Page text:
Alaska Property Taxes
Overview of Alaska Property Taxes
Every homeowner in Alaska must pay property taxes every year. As is the case with most states, Alaska property taxes are administered by local authorities. The taxes are used to fund local government functions and school districts. The state and its local governments collect an annual total revenue of $11.6 billion. Of that, $1.6 billion or 13.49% of total revenue is from property taxes. Alaska is generally a high tax state and the average homeowner pays $10.56 for every $1,000 of home value in property taxes.
The average Alaska property tax bill adds up to $2,725. However, that figure depends on the location of your property. For instance, homeowners in Haines Borough pay an average of $1,525 while those in the Prince of Wales-Hyder Census Area pay $245.
How do Alaska property taxes work? It starts with the assessment of the property to know its value. The state of Alaska requires that residential properties be assessed at their full and true value, or the amount an unknowing buyer would pay for the property. Municipalities and boroughs, which are the equivalent of counties, assign value to property each year, but the assessors are only required to physically visit the property at least once in six years. Any tax exemptions are then applied to the assessed value to get the taxable value. For instance, if your home has an assessed value of $200,000 and you are eligible for an exemption of $50,000, your taxable value would be $150,000. Tax rates are applied to that value to calculate your annual Alaska property tax bill.
Alaska property tax rates are determined by local taxing districts depending on their budgetary requirements and the total of assessed values within their jurisdiction. The rates are expressed in mills, with a mill equal to $1 of tax for every $1,000 in assessed value. For instance, if your property has an assessed value of $100,000 against a total mill rate of 25, your Alaska property tax bill would add up to $2,500. Note; this figure is for a homeowner who doesn't qualify for any of the exemptions.
The state of Alaska laws states that tax rates cannot exceed 30 mills or 3% of the property's assessed value. Additionally, a municipality or a combination of municipalities cannot charge one resident more than $1,500 in Alaska property taxes.
If you are planning to buy a home in Alaska and want to understand how much your property tax bill could potentially cost, check out our Alaska Property Tax Tool to see what your bill would be.
Alaska Property Tax Due Dates
Properties in Alaska are assessed as of January every year. Homeowners receive their tax notices on May 15 each year. However, the mailing date can change depending on when a municipality sets its tax rates. Failure to receive a tax bill doesn't excuse you from paying your Alaska property taxes. If you don't receive a tax bill, contact the tax department.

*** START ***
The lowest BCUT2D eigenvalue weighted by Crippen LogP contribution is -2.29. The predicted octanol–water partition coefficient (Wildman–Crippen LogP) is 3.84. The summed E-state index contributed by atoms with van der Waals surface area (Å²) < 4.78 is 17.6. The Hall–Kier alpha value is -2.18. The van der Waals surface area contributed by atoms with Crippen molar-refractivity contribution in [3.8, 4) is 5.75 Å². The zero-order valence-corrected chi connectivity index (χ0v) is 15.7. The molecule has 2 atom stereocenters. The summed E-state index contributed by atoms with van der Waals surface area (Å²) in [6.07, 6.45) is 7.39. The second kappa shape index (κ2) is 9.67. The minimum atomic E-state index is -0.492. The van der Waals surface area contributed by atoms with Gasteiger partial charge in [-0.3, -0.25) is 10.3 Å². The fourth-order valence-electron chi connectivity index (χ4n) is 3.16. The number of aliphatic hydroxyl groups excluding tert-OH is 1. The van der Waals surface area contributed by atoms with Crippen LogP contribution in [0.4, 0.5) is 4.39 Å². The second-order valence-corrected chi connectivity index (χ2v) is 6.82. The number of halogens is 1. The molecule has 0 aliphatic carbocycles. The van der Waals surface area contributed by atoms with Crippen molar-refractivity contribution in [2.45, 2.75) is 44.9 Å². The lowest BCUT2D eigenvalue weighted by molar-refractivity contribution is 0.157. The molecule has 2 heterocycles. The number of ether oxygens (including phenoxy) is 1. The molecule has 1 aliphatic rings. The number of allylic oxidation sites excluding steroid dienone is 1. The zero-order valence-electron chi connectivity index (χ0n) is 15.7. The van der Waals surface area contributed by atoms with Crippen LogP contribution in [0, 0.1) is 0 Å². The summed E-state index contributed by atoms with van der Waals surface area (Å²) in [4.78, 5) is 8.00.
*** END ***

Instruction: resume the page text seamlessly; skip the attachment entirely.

You can appeal property taxes if you feel your property was wrongly appraised. You start by raising your objections with the assessor within 30 days of receiving the Assessment Notice. If the meeting with the assessor doesn't result in a favorable decision, you can appeal to the Board of Equalization (BOE). You can further appeal the BOE's decision to the Superior Court within 30 days of receiving the BOE's decision. However, you can only appeal the valuation of your property, not the amount of taxes.
But when are taxes due in Alaska? Alaska property taxes are due in two installments. The first half is due on June 15 while the second half is due on August 15. Taxes not paid by Alaska property tax due dates result in penalties computed at a rate of 10% and interest charged at 2%. It is noteworthy that the interest rate is multiplied by the late property taxes with charges accruing monthly. The state accepts advance payments in form of cash and checks from January 1 to May 15 in each tax year.
If your taxes become delinquent, the municipality can file for foreclosure with the Superior Court. Homeowners have a one-year "redemption period in which to clear delinquent Alaska property taxes, interest, and accrued costs. If the taxes remain unpaid after the redemption period elapses, your property is deeded to the municipality.
Alaska Property Tax Exemptions
Besides the option to appeal property taxes if your property is wrongly assessed, the state of Alaska offers several exemptions to eligible homeowners. They include the senior and homestead exemptions. The exemptions reduce your Alaska property tax bill and make the state taxpayer-friendly. However, even eligible homeowners must comply with Alaska property tax due dates.
Alaska Homestead Exemption